Adam Kimble pours a fresh batch of caramel corn at the Peanut Shoppe in Charleston.
Popcorn comes in a variety of colors and sizes, including the mini Indian corn, shown here from Town & Country Nursery.
CHARLESTON, W.Va. -- West Virginia might not seem like the most obvious place to recognize National Popcorn Day, which happens to fall this year on Jan. 19 -- today.
After all, the amount of land used for growing popcorn here is counted in single and sometimes double digits -- 7 acres here, 12 acres there. The total here is so small that no one seems inclined to track it. Not the West Virginia Department of Agriculture. Not the National Agricultural Statistics Service. Not even the nationwide Popcorn Board.
Perhaps it doesn't seem worth the effort when there are tens of thousands of acres of golden kernels popping up in Midwestern states like Nebraska, Indiana and Kentucky.
But a handful of West Virginia growers have found the soil here is fertile and the climate almost perfect for producing popcorn -- and growing revenue, for themselves and for enthusiastic popcorn retailers across the state.
"Every year we plant more and more, thinking we'll have enough to make it to the next year's harvest, and every year the business grows so much that it absorbs that, and we end up pretty much running out by about Christmas," said Johnny Spangler during a phone interview from the Spangler Family Farm in Monroe County, which has been in his family since the late 1800s.
At the Peanut Shoppe in downtown Charleston, owner Adam Kimble said that, ironically, popcorn is his most profitable product.
"When you're buying a bag of popcorn, the most money I've got in it is the bag," he said, adding, "I go through a couple thousand bags of butter popcorn every three weeks."
From the Eastern Panhandle, Bob Tabb proudly described the mind-boggling mix of popcorn he grows on his family farm with so much pride it's almost like he's talking about cherished grandchildren.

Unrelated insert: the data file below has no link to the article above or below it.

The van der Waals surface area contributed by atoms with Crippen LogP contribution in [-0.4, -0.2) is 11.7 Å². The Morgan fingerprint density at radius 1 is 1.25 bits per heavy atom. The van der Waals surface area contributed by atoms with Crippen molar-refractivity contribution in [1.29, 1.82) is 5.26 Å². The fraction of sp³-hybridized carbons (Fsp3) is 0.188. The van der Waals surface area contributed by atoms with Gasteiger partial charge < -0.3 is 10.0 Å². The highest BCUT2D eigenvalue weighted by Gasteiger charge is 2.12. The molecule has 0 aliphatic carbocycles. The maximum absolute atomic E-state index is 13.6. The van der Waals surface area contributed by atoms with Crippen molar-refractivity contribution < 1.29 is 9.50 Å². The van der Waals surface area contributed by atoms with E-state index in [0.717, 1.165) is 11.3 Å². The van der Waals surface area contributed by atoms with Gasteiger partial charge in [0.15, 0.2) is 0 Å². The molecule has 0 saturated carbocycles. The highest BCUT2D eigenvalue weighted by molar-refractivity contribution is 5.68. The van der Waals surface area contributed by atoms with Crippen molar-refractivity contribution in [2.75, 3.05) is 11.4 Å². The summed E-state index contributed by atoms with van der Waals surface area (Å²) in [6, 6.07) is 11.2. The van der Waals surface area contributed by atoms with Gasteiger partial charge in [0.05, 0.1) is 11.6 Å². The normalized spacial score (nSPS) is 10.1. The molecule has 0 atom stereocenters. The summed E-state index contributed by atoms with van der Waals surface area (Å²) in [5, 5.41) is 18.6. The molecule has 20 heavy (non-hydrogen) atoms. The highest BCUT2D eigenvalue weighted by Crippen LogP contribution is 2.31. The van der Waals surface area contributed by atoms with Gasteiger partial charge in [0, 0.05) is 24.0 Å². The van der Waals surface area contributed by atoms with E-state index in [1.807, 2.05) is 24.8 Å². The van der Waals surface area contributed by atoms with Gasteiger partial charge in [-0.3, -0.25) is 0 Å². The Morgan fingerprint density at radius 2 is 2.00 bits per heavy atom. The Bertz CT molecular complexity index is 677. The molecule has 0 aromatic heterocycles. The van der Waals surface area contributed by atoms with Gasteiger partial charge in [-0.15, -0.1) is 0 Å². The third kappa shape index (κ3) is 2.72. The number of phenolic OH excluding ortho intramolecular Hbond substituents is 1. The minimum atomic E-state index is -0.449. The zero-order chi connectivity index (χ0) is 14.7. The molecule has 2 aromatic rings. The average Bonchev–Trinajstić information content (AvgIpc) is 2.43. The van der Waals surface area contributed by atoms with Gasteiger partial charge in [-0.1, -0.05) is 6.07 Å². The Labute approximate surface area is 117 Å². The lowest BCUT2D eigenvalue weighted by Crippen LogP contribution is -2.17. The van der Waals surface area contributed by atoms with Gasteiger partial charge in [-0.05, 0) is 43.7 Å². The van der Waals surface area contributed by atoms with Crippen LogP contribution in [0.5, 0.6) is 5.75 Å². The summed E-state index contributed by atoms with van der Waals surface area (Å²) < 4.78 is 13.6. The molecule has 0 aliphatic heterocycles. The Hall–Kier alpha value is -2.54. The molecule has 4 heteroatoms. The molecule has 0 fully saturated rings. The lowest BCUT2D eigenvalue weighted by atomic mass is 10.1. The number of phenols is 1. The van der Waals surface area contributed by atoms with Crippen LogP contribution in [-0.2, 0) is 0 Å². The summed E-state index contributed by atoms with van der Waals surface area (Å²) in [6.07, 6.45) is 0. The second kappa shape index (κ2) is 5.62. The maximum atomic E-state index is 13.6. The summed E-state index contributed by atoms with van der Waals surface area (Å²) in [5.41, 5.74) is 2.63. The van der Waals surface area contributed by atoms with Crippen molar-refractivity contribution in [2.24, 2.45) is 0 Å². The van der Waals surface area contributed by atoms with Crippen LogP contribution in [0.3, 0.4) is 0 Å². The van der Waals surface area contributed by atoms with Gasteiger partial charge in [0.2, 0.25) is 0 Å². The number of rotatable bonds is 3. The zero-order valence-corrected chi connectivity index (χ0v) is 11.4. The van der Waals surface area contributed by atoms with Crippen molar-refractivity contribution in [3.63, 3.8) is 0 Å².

"The variety that pops so round -- what we call the mushroom variety -- that's the type to choose for things like the kettle corn and the caramel-topped corn," he said. "This year I did about 10 acres, everything from the little minis -- what people call a mini Indian corn -- to the mushroom type, to butterfly, which is what you get in the movie theaters."
A senior manager with the West Virginia Department of Agriculture and owner of the Town & Country Nursery in Kearneysville, Tabb's eyes light up when he mentions the different kinds of ears he's planted each spring and carefully nurtured through harvest season, including a crossbreed he calls rainbow corn.
And don't get him started on the popcorn-on-the-cob. Once the husk is snapped off, it goes into a paper bag and then into the microwave, where it pops right off the cob. For an added thrill, skip the bag and watch the explosions take place right before your eyes.
"You don't have to be a kid to be enthralled by the process of popcorn popping right off the cob," he grinned.
For Tabb and others, the excitement is understandable: Most years, they say, there's enough profit that the red, white, blue -- and yes, golden -- kernels that pop up from the ground could just hold the key to greater economic viability for generations of Mountain State farmers large and small in the years to come.
There are scavengers -- mostly deer and raccoons. There are complications, like drying the kernels to just the right amount of moisture -- somewhere around 13 percent. There's also competition from other states as well as the microwave varieties that are easy to pick up at your local grocery store.
And some years are just better than others.